Unsurprisingly, in-car media will only continue to advance as drivers who are no longer preoccupied with operating their vehicles seek out entertainment to pass the time. This creates particularly intriguing opportunities for marketers and advertisers who now have the near undivided attention of a captive audience behind the wheel.
For Google — which arguably jump-started the autonomous driving revolution with its early R&D — more time and attention behind the wheel means yet another digital environment through which consumers can be served ads. Just as advertisers use browsing data to determine which ads to serve to which online customers, the same could be said for driving data gathered by increasingly sophisticated, connected cars.
This type of hyper-targeted advertising isn’t just on the horizon, either. In Australia, Lexus already sends targeted ads via digital billboards equipped with sensors that recognize the makes and models of cars approaching them. In the near future, sensors strategically placed along highways could serve targeted video ads based on a car’s make, mileage, or intended destination.
The Industry Ripple Effect Beyond the Driver
Of course, it’s not just commuters who will feel the impact of autonomous cars. Logistics and retail are both poised to transform as fewer and fewer cars are manned by human drivers. In fact, the rise of the autonomous truck fleet is already on the horizon as startup Embark completed its first fully autonomous coast-to-coast trip — nearly 2,400 miles in total.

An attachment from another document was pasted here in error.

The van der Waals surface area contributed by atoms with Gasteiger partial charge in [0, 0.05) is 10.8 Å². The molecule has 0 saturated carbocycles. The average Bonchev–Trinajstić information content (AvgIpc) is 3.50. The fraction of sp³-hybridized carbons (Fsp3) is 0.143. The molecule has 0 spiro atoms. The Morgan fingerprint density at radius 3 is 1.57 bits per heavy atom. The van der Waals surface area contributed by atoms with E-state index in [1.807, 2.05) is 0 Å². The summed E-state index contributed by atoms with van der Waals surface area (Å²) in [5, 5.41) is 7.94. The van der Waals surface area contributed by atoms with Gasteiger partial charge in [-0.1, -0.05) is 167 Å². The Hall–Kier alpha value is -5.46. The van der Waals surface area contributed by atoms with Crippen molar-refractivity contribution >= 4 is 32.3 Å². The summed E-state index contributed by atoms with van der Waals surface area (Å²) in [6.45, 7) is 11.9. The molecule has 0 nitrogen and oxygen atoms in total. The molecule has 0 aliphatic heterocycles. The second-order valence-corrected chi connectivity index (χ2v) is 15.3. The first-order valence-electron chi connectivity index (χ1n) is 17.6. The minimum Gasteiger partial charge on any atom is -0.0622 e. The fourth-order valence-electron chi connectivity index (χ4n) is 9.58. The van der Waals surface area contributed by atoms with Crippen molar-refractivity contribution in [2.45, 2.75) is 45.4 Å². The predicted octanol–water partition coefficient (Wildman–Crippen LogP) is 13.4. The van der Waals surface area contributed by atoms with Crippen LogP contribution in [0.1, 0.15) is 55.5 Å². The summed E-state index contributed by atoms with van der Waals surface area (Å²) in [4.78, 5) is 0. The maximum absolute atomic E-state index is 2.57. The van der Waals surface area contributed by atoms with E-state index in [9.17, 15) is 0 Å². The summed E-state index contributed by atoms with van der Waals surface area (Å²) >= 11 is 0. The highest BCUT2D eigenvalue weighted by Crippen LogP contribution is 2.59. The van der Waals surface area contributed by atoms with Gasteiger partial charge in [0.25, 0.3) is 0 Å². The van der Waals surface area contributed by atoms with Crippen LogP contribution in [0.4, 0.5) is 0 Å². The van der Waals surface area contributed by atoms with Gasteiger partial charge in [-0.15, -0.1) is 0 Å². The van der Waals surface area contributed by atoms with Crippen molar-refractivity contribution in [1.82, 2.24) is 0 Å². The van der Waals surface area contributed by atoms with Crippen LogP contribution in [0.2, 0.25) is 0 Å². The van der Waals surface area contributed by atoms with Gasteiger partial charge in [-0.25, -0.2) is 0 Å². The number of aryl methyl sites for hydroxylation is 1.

In only a few years, autonomous trucking could mean drastically lower shipping costs for retailers, translating into much lower costs for shoppers as well. Faster, easier and more cost-effective nationwide logistics could mean a major uptick in online shopping and a bigger push for same-day and next-day shipping. For small businesses, this might require a pivot toward logistics companies that can offer the speed and simplicity of autonomous logistics in order to keep up with the likes of Amazon.
More autonomous cars on the road mean fewer accident-related industries; in the case of autonomous fleets on predetermined routes, no one is behind the wheel at all. Fewer accidents mean fewer injuries and fatalities — some experts estimate a possible 90 percent reduction in road fatalities thanks to autonomous cars.
Although this is good news for just about everyone, fewer accidents will have a major impact on insurance companies. Some recent forecasts indicate that the insurance industry could stand to lose $25 billion by 2035. With less need for accident-related repairs, insurance providers may need to consider pivoting to data protection and software security to maintain relevance for a new generation of consumers no longer concerned about costly accidents.
Getting Out Ahead
As autonomous vehicles become the “new normal,” it’s not just automotive brands that should expect a seismic shift in consumer demand. The rules of the road are changing for business leaders in industries as diverse as entertainment and media, logistics and retail as well. Those who don’t recognize the tidal wave of change headed their way aren’t likely to survive what comes next.
Although autonomous driving is still in its infancy, the time to prepare for the future is now. Just as carmakers must completely reimagine the consumer experience, so too should industry leaders well outside the automotive sphere.
Consumers’ expectations regarding the driving experience are already changing — automotive brands today will need to think bigger than behind the wheel. In this multi-installment series, we’ll continue to uncover how transforming expectations about the driving experience will alter both the automotive industry and society as a whole.